Failure hurts. We spend untold amounts of energy doing our best to avoid it. The process of failing is doubly painful for those of us raised by women whose worth was measured by their efficacy as housewife and mother. Their children’s accomplishments ticked boxes on their performance appraisal. Our failings were their failings. Perfectionism was the fix.
Prolific author Joyce Carol Oates wrote that, “The artist perhaps more than most people, inhabits failure, degrees of failure and accommodation and compromise; but the terms of his failure are generally secret.” Generally, but not exclusively as I can personally attest.
Each week I fail at meeting self-imposed writing deadlines, most of which are too aggressive to be achievable. Perfectionism natters inside my head. Perhaps it’s making noise in yours too? But new chapters don’t get written in one week when more research is required or when flawed logic in a plotline demands rewrites. I used to flail myself with negative self-talk over extended finish lines, but I’ve learned to silence the inner critic. Not meeting time goals prompted me to cultivate mindfulness, so I can focus for longer durations. I now plan work to match my natural ebb and flow of energy instead of battling against it. The uptick is that I succeed at failing less in this regard.
As we churn out more work there’s more exposure, more possibilities for failure. And so, to continue, we artists must be tenacious and embrace the symbiotic relationship between failure and success.
A slightly less private forum in which I fail routinely is critique sessions with the small group of trusted writers I’ve been meeting with regularly for eight years. Even Hemmingway, James Joyce, Ezra Pound, Gertrude Stein and F. Scott Fitzgerald met to rake each other’s work over the coals. In the beginning, I was gutted by the imperfections discovered in my drafts. But then, with this repeated experience of failure, I began to understand this ongoing series of failings as information to grow on. I love these paragraphs I’ve birthed, but I must also hold them arms length with objectivity. God invented third and fourth drafts because the first one is never perfect. The people in my group are like family and I have great affection for them. We pull no punches in dissecting each other’s writing, but the work, once revised, is the better for it. In this way, we insulate each other from greater failure later in the public forum.
If you’ve ever read Brené Brown, you’ve heard that daring greatly guarantees we’ll eventually fail. So many creatives are introverts, which is why working alone in solitude appeals to us. To share our work, which is inevitably self-revealing, and to do so in a very public way requires courage. It’s an act of daring greatly. Most of us don’t mind the serial failings that only we witness. But to experience failure in the public arena, possibly recorded and shared on social media, is an entirely new level of crash and burn. And yet, for our art to be experienced, we must stand exposed before the multitudes or the scant few attendees (God bless them) who show up for us.
My most public writing-related failure to date occurred at a reading series in an iconic Toronto bookshop. For each reading evening in the three months preceding my assigned night, I rode the train into the city to attend. I scoped out the artsy avant-garde audience, the faltering sound equipment, the buzzing conversation from coffee drinkers seated along bookshop windows. When my turn came, I was “perfectly” prepared.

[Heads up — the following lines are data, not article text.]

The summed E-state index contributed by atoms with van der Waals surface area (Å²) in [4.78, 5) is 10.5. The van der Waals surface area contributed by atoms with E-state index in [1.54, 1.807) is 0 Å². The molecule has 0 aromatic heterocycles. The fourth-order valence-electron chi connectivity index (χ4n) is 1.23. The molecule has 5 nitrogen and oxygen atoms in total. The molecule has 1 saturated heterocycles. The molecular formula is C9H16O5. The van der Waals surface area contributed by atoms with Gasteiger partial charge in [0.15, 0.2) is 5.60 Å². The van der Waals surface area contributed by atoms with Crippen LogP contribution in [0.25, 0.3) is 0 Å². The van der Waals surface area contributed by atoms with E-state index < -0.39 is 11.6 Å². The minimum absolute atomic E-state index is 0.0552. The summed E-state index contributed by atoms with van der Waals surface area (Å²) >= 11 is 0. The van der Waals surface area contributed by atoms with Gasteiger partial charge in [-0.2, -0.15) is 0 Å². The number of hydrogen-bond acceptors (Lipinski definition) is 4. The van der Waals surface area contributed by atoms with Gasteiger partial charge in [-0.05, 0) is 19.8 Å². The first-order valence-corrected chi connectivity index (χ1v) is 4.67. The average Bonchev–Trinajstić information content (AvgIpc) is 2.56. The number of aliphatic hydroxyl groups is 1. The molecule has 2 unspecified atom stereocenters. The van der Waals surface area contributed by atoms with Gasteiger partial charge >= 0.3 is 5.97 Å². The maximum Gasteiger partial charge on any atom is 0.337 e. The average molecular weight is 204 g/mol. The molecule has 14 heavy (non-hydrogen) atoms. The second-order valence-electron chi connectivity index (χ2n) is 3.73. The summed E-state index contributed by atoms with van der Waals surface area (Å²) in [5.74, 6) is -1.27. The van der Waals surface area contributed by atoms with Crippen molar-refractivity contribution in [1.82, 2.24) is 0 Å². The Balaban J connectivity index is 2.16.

Last minute, I substituted a different piece of writing, better suited to the crowd than the one accepted by the event organizers, I thought. That night, as singer songwriter friends had advised, I read with my mouth close to the mic. I remained so focused on trucking through my prose about a fatally ill boy that I didn’t step back when– being too close to the mic–my mouth repeatedly bumped against it. Then at one point, a young man in the front row squeezed the hand of the woman seated next to him. An act of consolation? My failure light began flashing. Had my subject matter had triggered something for her? I told myself to stay with the reading. And do it with more gusto. I reached a passage where the dialogue included the f-bomb. My voice took an upturn and the curse word burst forth in a high-pitched whine. I finished to muted applause from a stone-faced audience.
On the train ride home, I combed over each moment. How could I have been such an idiot? Before reaching home, I shifted my thinking. What was the big lesson? What would I do differently next time? I realized that I’d tried to be what I thought that crowd would want me to be. Now I remember who I am and consciously show up as myself. The words I’ve spent hours crafting don’t need plumping up with an overly dramatic reading. They speak for themselves. I have carried that revelation forward and, since that time, have performed countless other readings, a few to standing ovations.
All of our little failings teach us how to handle the next one and the next one. In doing so, we can avoid spinning out, ruminating for days and blocking our creative flow. Failure is integral to the creative process. Without failure, there is no success. Our tenacity develops when we fall down and get up repeatedly. To never be knocked down is to have never taken a risk. And to never take a risk is to never create art that can change minds or culture.